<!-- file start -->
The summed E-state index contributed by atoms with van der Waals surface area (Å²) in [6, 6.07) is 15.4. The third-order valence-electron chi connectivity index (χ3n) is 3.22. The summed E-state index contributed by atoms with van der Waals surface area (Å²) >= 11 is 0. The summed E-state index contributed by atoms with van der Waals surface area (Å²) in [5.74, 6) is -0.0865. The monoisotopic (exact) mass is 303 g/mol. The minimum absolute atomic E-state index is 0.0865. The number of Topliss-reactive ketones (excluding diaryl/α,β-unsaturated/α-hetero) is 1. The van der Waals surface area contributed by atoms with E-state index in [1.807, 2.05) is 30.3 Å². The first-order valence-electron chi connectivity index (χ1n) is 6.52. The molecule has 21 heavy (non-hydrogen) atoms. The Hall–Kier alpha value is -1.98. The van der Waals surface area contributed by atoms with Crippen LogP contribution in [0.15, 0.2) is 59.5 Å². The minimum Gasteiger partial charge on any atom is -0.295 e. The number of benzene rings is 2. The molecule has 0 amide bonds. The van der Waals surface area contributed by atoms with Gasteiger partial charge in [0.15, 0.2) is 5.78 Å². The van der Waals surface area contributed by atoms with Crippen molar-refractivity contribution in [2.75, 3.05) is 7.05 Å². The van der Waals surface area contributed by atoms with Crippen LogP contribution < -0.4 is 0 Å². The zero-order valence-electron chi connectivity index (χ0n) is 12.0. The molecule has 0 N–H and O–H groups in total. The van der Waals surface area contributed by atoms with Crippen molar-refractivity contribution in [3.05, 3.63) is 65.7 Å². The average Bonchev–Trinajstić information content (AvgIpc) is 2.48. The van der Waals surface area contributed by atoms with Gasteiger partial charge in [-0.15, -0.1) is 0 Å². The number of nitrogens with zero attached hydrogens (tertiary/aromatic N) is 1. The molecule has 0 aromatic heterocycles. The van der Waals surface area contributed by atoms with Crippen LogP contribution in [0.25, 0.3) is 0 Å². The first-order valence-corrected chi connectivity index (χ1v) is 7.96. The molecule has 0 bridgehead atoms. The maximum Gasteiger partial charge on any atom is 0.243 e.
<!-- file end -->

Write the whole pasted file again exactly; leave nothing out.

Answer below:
The summed E-state index contributed by atoms with van der Waals surface area (Å²) in [6, 6.07) is 15.4. The third-order valence-electron chi connectivity index (χ3n) is 3.22. The summed E-state index contributed by atoms with van der Waals surface area (Å²) >= 11 is 0. The summed E-state index contributed by atoms with van der Waals surface area (Å²) in [5.74, 6) is -0.0865. The monoisotopic (exact) mass is 303 g/mol. The minimum absolute atomic E-state index is 0.0865. The number of Topliss-reactive ketones (excluding diaryl/α,β-unsaturated/α-hetero) is 1. The van der Waals surface area contributed by atoms with E-state index in [1.807, 2.05) is 30.3 Å². The first-order valence-electron chi connectivity index (χ1n) is 6.52. The molecule has 21 heavy (non-hydrogen) atoms. The Hall–Kier alpha value is -1.98. The van der Waals surface area contributed by atoms with Crippen LogP contribution in [0.15, 0.2) is 59.5 Å². The minimum Gasteiger partial charge on any atom is -0.295 e. The number of benzene rings is 2. The molecule has 0 amide bonds. The van der Waals surface area contributed by atoms with Gasteiger partial charge in [0.15, 0.2) is 5.78 Å². The van der Waals surface area contributed by atoms with Crippen molar-refractivity contribution in [2.75, 3.05) is 7.05 Å². The van der Waals surface area contributed by atoms with Crippen LogP contribution < -0.4 is 0 Å². The zero-order valence-electron chi connectivity index (χ0n) is 12.0. The molecule has 0 N–H and O–H groups in total. The van der Waals surface area contributed by atoms with Crippen molar-refractivity contribution in [3.05, 3.63) is 65.7 Å². The average Bonchev–Trinajstić information content (AvgIpc) is 2.48. The van der Waals surface area contributed by atoms with Gasteiger partial charge in [-0.15, -0.1) is 0 Å². The number of nitrogens with zero attached hydrogens (tertiary/aromatic N) is 1. The molecule has 0 aromatic heterocycles. The van der Waals surface area contributed by atoms with Crippen LogP contribution in [0.25, 0.3) is 0 Å². The first-order valence-corrected chi connectivity index (χ1v) is 7.96. The molecule has 0 bridgehead atoms. The maximum Gasteiger partial charge on any atom is 0.243 e.